“We have made the bitterness of the cross, the revelation of God in the cross of Jesus Christ, tolerable to ourselves by learning to understand it as a necessity for the process of salvation… As a result, the cross loses it’s arbitrary and incomprehensible character.” H. J. Inwand
Jesus was the ultimate revolutionary. He was the epitome of that which halted society and threw things off-kilter. He was here to precipitate change. Today, change is a word ringing in our ears, piercing our hearts and being used to manipulate the masses to feel good about things which irresponsibility and a self-seeking agenda have brought a darkened doorstep to many. Christ’s level of change was to the mind and unconditional love of the Father. His purpose was to open our eyes to a life realized in the joy and peace of the Most High. The power of his change is embodied in the forgiveness, acceptance and love of the God of the ages. His method of revolution was gentile and self-sacrificing. This revolution which he led his followers to was a life emulating his death for them in the purpose of drawing them to his Father; by their relinquishing themselves to the life which that his sacrifice has afforded them.
These days we hear a society calling us to take control of our lives and take control of our circumstances, asserting for ourselves a life embodied with the purpose of our destinies. We have been confused to think that if we focus on ourselves and manipulate every situation to coincide with our goals, that we are a success. Unfortunately, this perspective in a single life is bound for failure, and in a society of self-centeredness, causes an implosion of purpose to isolated existence. We find far too many things, people and places out of our control, out of our sphere of influence, and outside of our subjective reality to succeed. When we fail to control or master the conformity of our worlds to our will, we become discontent, dissatisfied and disillusioned amidst our circumstances. We pray for God to restore our control. Fortunately for us, He is far too real to allow us to continue in conformity. He knows and is sovereign in the inner-workings of our lives, and his goals are to bring us closer to Him, for the good of his purpose. We would have God bless us to fulfill our purpose. It might be difficult to accept, but He is far too real to allow us an unmarred ascent to success in our pursuits. God is concerned with our character, with our soul. He is intent in our pursuit of Himself. The easy, or self-achieved, ascent to the top of the heap doesn’t match with a God who responds to the needs of those He loves: The Lord who healed the thankless lepers, who used mud to make the blind see, who draws in the sand on behalf of the adulterous, and sent his Son to die that we might live. To die, for our life: in giving life, it must come from somewhere, life given from one causes death to that which gave. Christ did not create life in his death on the cross, He gave life. The gentle revolutionary Christ died bloody and beaten to the proportion of the life which would come from that sacrifice. He died that we might take the focus off of ourselves and see the Lord who provided forgiveness. He was stripped and beaten, not so that we could retain control, but that we might be able to know the presence of the Holy God. The halt of society which our response should be characterized by is an echo of the Savior who loves God and loves others. In order to give this love, we must die to ourselves, die to control and die to our agenda. In this we emulate the ultimate death for another; and we give life.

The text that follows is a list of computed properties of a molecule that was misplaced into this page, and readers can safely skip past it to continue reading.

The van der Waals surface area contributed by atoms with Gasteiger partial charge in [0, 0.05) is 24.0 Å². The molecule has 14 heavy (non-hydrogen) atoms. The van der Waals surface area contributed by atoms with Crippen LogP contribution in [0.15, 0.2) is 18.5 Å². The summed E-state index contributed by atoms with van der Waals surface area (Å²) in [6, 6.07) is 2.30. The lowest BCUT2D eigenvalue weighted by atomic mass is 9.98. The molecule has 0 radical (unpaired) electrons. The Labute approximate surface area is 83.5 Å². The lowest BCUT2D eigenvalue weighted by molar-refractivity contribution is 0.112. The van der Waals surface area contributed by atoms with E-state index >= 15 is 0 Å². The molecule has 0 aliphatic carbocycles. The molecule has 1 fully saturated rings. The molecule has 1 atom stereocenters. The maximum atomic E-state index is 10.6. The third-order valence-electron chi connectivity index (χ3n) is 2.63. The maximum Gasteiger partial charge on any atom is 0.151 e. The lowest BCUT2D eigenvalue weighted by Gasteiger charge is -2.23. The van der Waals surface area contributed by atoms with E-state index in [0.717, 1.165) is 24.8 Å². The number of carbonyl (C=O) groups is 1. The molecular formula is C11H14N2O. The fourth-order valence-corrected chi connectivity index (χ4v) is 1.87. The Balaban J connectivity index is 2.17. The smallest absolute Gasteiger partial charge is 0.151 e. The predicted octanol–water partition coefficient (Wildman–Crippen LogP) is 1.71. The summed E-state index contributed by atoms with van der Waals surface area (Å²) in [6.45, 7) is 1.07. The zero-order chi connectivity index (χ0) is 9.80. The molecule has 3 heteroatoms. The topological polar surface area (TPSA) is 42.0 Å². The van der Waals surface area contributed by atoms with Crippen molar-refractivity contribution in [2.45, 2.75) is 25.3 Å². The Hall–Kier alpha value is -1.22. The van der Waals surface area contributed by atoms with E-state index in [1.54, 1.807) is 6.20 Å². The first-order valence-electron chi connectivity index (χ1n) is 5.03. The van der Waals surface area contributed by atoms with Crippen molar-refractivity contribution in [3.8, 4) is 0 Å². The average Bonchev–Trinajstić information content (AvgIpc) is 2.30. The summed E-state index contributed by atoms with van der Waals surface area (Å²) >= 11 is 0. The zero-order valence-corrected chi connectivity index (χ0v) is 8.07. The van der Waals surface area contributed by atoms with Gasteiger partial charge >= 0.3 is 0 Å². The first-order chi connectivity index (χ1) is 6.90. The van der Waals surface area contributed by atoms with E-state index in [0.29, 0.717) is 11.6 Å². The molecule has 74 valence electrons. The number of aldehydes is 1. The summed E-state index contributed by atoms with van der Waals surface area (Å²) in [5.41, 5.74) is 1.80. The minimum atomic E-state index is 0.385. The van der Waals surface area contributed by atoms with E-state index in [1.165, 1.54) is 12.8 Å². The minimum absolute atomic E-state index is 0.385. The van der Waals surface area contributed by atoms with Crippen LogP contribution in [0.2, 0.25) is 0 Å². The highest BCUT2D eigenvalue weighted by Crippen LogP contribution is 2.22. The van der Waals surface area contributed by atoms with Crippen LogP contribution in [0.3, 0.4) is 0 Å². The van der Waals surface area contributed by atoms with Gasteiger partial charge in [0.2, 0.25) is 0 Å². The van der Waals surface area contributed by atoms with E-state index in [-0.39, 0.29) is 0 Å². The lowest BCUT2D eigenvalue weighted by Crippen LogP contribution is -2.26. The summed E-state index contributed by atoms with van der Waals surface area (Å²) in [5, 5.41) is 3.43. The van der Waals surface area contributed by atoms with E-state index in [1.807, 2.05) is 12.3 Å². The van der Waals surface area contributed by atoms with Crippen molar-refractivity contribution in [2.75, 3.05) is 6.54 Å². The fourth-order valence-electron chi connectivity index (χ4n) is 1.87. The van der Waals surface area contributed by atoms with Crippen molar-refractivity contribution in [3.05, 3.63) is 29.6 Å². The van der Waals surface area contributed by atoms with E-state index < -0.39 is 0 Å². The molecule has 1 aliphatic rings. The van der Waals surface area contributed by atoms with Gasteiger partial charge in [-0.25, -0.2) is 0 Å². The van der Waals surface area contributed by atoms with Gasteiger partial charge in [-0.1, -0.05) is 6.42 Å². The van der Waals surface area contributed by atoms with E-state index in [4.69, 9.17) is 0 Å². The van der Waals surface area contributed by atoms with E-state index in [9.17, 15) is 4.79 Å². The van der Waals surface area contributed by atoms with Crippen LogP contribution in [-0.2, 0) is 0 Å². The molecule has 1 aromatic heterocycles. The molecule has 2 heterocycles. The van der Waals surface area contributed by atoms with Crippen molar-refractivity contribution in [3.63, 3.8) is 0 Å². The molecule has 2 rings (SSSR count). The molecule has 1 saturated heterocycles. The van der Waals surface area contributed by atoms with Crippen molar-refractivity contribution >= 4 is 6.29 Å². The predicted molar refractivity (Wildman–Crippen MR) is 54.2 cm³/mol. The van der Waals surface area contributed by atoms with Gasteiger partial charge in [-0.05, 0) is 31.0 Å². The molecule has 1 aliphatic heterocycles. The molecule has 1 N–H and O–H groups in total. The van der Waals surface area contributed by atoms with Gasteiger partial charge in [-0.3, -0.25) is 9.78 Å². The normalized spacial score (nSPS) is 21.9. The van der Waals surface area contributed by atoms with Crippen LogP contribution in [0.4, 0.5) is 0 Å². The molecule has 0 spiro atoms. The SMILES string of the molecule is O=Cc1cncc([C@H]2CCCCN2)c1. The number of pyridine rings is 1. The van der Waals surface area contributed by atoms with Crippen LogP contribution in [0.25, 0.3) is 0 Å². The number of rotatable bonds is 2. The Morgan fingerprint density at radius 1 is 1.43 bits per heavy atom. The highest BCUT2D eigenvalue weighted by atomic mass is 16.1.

We die to ourselves, but give life to others and life to hope. This is true hope. This is hope which satisfies, rather than change which leads to the possibility of satisfaction. We must have life and hope on our lips. We must embrace and show the change of Christ. He is lasting. His peace transcends understanding. In Him is life which is real, and hope that is based on the sovereign power of the Father. Highs and lows, pain and joy, character building and soul feeding, actual hope and unconditional love: These are the rewards of his sacrifice. His death has produced life which allows us to see purpose and contentment in loving God and loving others. Our revolution in the name of Christ is to focus on the Father and be open to his abundantly real existence. Our gentle revolution is one that puts others ahead of us. It responds rather than masters the circumstances ahead. It may be viewed as an effort of nonsense in the eyes of the world, pursuing power, security and pleasure, but the rewards of the Father are perfect. The revelation of the revolutionary is validated in the unspeakable peace that overwhelms the heart. It is an upheaval of purpose. It is innovation of joy. It is a life that comes from death; a life worthy of the sacrifice made on its behalf.